The Government of Nepal has invoked the Infectious Disease Act 1964 to battle coronavirus, including through enforcing quarantine. The Legislation Management Committee of the National Assembly has announced that it will conduct post-legislative scrutiny of the 57-year old law as part of its role to scrutinise government.
WFD works to strengthen the UK-Nepal democratic and parliamentary relationship by sharing knowledge and best practices and exchanging experiences through bilateral as well as regional forums. WFD encourages and supports peer-to-peer learning between parliaments, MPs, and parliamentary staff, as well as one-on-one mentoring, meetings, national workshops, regional seminars, and international conferences. This work benefits and strengthens the functioning of parliamentary practitioners. WFD supports Nepal in implementing the reforms promised under the Nepalese Constitution, including the devolution process. These reforms are intended to bring about better services for citizens, a more equal distribution of resources among the regions, greater levels of gender equality, and the inclusion of all Nepalis and their representatives in decision-making processes.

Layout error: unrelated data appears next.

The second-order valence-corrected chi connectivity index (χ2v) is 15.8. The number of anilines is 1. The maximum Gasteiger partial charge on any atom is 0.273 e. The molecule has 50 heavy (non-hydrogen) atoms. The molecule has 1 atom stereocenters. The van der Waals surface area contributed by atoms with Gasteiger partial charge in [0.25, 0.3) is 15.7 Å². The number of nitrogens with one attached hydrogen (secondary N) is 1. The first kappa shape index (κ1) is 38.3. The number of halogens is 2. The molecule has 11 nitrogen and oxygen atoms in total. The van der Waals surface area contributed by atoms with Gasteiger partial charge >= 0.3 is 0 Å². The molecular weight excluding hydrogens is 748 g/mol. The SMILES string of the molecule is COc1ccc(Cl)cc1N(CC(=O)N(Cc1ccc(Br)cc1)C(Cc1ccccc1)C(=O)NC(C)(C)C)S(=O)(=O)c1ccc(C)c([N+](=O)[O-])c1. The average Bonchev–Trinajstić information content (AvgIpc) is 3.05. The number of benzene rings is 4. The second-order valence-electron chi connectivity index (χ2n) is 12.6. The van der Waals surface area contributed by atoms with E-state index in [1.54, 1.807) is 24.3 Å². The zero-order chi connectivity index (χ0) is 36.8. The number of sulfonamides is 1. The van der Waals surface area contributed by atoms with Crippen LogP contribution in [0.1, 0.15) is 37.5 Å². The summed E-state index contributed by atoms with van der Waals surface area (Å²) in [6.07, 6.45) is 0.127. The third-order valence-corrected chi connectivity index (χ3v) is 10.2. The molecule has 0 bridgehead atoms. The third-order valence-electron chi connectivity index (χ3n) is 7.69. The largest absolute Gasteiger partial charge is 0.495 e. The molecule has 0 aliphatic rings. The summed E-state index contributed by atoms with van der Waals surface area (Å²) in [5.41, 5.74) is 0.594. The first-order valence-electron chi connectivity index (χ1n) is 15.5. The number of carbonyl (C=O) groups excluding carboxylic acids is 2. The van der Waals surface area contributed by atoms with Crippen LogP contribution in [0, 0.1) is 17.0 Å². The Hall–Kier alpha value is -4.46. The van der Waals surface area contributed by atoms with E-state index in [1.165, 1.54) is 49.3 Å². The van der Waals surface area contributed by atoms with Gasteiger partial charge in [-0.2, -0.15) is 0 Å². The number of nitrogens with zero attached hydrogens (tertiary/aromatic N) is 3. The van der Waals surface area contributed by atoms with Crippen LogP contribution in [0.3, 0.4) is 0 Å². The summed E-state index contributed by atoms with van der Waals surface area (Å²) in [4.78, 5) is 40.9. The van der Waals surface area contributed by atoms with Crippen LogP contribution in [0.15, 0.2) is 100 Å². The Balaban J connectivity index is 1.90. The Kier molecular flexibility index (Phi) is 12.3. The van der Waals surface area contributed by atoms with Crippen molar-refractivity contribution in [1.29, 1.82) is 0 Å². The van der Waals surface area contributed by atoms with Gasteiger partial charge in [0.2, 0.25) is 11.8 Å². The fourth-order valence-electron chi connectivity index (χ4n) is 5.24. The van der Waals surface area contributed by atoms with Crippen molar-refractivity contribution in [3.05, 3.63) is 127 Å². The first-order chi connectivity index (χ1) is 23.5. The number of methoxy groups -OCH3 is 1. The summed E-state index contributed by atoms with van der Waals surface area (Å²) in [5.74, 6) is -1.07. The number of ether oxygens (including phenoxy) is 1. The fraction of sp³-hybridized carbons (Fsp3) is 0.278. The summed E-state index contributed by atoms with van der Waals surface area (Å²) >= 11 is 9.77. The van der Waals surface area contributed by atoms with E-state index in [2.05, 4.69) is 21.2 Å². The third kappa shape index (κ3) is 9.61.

Nepal brought its consitition into effect in September 2015, fulfilling a decades-old wish of many Nepali people to write a statue through their elected representatives. The constitution, for the first time in Nepal’s history, brings together seven provinces in a federation and promises more robust social justice by, among other things, ensuring greater representation of previously underrepresented groups and sections of society in the political process. An elected bicameral parliament and a government with strong majority are in place, providing the country with some stability after a prolonged period of uncertainty and political upheaval. WFD shares the Government of Nepal’s vision of “Sambriddha Nepal, Sukhi Nepali” (“Prosperous Nepal, Happy Nepali”) and believes that this vision can be materialised making parliament more effective and accountable in implementing the reforms embedded in the constitution.
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In Nepal, MPs staying at home during the coronavirus lockdown go online to talk and learn about legislative process, customising social media presence and online security.